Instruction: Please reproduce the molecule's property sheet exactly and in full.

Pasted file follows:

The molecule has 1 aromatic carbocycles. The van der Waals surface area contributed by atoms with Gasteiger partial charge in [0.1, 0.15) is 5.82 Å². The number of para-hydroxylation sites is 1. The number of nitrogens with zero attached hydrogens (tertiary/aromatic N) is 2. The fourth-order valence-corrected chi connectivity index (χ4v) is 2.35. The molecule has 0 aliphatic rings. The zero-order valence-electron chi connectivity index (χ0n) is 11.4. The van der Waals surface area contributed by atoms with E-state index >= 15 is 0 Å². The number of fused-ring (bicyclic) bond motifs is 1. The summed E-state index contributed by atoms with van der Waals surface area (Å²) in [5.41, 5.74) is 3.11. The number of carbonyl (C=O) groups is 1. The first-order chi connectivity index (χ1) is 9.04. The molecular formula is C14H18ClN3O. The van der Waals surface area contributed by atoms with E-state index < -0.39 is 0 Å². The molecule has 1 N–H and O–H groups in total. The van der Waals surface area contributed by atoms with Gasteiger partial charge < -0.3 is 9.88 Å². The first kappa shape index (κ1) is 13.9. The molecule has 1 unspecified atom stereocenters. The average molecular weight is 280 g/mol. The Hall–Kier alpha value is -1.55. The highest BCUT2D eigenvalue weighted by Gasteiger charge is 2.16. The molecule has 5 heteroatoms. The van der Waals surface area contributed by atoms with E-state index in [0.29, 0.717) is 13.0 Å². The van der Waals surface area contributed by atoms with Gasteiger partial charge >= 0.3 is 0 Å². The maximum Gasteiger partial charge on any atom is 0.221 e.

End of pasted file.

The molecule has 1 aromatic carbocycles. The van der Waals surface area contributed by atoms with Gasteiger partial charge in [0.1, 0.15) is 5.82 Å². The number of para-hydroxylation sites is 1. The number of nitrogens with zero attached hydrogens (tertiary/aromatic N) is 2. The fourth-order valence-corrected chi connectivity index (χ4v) is 2.35. The molecule has 0 aliphatic rings. The zero-order valence-electron chi connectivity index (χ0n) is 11.4. The van der Waals surface area contributed by atoms with E-state index >= 15 is 0 Å². The number of fused-ring (bicyclic) bond motifs is 1. The summed E-state index contributed by atoms with van der Waals surface area (Å²) in [5.41, 5.74) is 3.11. The number of carbonyl (C=O) groups is 1. The first-order chi connectivity index (χ1) is 9.04. The molecular formula is C14H18ClN3O. The van der Waals surface area contributed by atoms with E-state index < -0.39 is 0 Å². The molecule has 1 N–H and O–H groups in total. The van der Waals surface area contributed by atoms with Gasteiger partial charge < -0.3 is 9.88 Å². The first kappa shape index (κ1) is 13.9. The molecule has 1 unspecified atom stereocenters. The average molecular weight is 280 g/mol. The Hall–Kier alpha value is -1.55. The highest BCUT2D eigenvalue weighted by Gasteiger charge is 2.16. The molecule has 5 heteroatoms. The van der Waals surface area contributed by atoms with E-state index in [0.29, 0.717) is 13.0 Å². The van der Waals surface area contributed by atoms with Gasteiger partial charge >= 0.3 is 0 Å². The maximum Gasteiger partial charge on any atom is 0.221 e.